Cortana is the virtual assistant Microsoft created to take on Siri, and it’s integrated into Windows 10 and Edge. This can be a handy tool for doing web searches just by saying, for example, “Hey Cortana, what’s the capital of Rhode Island?”, but right now it feels a bit more like a gimmick than something really useful, and it’s clearly on Version 1 — in our tests, Siri’s answers to identical question were either the same or more useful. That said, tablet users who don’t like to type with an onscreen keyboard might become fond of her.
What’s Wrong With Windows 10?
Everyone expects there to be problems with something as big and complicated as a new version of Windows. And while Microsoft’s latest is going to be less controversial than its predecessor, it’s not without issues.
The unfinished, almost beta nature of Microsoft Edge has already been discussed, and while the rest of Windows 10 seems like it’s ready for day-to-day use there are still many places where the operating system feels unpolished. Microsoft is going to be tweaking it for many months to come. There are plenty of bugs to be found.
An item likely to be controversial is the decision to require everyone running the Home version of Windows 10 to accept every new system software update as soon as it’s available. In the past, bugs in new Windows versions have caused problems, and many people have made a habit of waiting to install updates until there’d been enough time for any problems to be found and fixed. Going forward, the only option for deferring updates will be using the Pro version of Windows 10.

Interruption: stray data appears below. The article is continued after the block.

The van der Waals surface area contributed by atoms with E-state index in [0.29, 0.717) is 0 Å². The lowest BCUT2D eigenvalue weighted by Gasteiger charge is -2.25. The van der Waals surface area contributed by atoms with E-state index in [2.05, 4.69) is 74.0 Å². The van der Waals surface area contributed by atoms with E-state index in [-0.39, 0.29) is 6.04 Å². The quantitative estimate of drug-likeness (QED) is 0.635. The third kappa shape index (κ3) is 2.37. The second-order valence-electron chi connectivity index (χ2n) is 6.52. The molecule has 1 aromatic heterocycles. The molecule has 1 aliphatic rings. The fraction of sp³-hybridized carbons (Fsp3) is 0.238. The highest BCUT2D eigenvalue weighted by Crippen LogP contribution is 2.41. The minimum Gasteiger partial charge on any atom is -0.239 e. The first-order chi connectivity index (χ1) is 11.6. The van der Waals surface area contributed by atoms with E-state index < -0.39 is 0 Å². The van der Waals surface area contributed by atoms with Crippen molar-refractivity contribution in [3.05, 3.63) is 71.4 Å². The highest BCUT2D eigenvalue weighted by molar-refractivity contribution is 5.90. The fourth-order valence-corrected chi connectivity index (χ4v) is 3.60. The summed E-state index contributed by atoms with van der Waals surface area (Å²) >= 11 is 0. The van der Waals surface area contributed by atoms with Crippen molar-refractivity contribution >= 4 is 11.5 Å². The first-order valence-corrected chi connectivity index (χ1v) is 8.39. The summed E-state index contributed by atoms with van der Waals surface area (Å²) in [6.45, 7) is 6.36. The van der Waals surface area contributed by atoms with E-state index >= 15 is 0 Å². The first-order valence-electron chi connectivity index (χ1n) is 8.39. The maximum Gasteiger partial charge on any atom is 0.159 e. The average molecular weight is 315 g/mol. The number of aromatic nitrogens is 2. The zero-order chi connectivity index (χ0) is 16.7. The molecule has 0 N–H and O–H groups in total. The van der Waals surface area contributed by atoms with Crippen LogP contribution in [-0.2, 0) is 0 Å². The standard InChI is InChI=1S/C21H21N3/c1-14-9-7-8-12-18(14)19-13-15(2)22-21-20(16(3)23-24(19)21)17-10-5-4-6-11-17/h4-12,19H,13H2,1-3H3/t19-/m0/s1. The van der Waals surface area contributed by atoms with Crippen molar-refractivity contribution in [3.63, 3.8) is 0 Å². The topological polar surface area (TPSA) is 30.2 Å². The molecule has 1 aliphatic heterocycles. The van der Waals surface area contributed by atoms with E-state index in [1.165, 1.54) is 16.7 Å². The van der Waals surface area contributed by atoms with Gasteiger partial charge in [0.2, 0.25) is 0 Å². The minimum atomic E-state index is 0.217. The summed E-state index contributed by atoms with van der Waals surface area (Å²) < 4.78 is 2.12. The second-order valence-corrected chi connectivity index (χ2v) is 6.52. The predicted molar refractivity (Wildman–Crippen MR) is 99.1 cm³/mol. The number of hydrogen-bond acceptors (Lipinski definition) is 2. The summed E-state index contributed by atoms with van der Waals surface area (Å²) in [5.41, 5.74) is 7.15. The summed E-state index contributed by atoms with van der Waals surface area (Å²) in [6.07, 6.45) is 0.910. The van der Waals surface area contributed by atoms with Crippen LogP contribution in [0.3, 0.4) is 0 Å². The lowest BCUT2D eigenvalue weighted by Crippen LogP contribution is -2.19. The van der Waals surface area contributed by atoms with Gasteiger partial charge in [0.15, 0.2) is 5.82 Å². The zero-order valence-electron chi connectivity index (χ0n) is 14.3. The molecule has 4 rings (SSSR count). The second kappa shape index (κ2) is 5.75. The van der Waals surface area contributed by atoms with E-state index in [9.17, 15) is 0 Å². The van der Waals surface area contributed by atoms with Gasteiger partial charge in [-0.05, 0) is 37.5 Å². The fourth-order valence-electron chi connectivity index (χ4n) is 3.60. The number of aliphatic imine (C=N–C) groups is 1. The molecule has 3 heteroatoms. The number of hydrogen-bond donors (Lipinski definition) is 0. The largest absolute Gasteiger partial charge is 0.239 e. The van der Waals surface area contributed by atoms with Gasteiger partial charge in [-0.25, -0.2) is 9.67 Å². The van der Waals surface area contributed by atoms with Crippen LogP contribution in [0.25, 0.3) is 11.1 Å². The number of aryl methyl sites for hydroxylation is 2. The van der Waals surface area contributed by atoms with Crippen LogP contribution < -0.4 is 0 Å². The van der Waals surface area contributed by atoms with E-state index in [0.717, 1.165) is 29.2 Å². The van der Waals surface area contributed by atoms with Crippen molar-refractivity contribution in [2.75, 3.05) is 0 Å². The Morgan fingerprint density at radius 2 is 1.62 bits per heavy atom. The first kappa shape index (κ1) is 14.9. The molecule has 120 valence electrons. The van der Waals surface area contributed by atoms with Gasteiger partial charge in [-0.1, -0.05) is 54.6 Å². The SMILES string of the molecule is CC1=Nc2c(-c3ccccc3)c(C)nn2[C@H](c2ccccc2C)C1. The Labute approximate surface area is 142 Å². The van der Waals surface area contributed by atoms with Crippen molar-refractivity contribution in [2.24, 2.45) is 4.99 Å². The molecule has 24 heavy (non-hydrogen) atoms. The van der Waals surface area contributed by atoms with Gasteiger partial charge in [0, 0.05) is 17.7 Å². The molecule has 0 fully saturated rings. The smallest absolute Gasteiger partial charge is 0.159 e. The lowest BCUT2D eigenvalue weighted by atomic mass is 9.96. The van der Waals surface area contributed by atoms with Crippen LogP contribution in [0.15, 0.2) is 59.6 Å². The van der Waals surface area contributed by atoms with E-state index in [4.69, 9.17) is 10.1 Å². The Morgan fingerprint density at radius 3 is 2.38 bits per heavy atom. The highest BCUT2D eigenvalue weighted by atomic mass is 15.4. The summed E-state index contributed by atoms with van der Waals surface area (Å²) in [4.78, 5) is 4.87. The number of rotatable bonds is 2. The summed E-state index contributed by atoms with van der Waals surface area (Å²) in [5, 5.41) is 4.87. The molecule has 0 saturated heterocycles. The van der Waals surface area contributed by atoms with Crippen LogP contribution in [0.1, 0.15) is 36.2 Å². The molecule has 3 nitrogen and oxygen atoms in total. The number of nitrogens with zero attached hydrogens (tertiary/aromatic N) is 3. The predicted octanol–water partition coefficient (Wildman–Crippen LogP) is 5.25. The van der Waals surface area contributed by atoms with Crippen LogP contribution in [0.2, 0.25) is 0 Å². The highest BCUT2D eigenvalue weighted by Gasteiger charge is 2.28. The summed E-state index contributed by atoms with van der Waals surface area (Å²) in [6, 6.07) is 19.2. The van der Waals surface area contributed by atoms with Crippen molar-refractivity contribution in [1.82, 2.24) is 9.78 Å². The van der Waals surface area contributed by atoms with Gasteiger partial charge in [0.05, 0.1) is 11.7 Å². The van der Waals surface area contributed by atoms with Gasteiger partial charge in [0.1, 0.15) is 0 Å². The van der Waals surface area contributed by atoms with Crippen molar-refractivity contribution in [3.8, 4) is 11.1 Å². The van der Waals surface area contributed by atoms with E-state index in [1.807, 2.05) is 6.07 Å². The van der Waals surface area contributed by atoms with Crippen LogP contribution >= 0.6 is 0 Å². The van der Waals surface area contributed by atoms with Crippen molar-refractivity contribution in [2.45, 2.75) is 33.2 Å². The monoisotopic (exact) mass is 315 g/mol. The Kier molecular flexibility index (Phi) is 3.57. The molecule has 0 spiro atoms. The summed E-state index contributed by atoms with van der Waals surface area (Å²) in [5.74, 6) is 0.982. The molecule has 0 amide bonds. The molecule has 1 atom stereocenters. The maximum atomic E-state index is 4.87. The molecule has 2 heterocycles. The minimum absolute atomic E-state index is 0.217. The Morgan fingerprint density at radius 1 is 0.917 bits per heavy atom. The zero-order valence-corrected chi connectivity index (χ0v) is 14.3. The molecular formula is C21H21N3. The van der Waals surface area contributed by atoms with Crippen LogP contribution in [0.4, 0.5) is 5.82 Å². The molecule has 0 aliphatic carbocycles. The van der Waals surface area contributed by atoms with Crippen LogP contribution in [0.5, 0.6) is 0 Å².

Despite its improvements, this new version can do nothing to help tablet users control third-party applications designed to be used with a mouse rather than a fingertip. This really isn’t Microsoft’s fault, but it still leaves users of tablets either struggling to tap on tiny control widgets or pulling out a stylus/pen when using software written for Windows 7 or before.
Bringing It All Together
It’s understandable that people have concerns about Windows 10; Microsoft has made mistakes in the past, and this could have been another one. But it’s not. Windows 10 is not only better than Windows 8 for tablet users, it’s better than Windows 7 for laptops and desktops.
It’s new and there are problems, but these aren’t flaws in the basic design of the operating system, but are relatively minor issues that can be worked out without having to go back to the beginning.
Those trying to decide whether to make the jump should read our “Should You Upgrade Your Windows 8.1 Tablet to Windows 10 Today? Depends On How You Use Your Tablet” guide.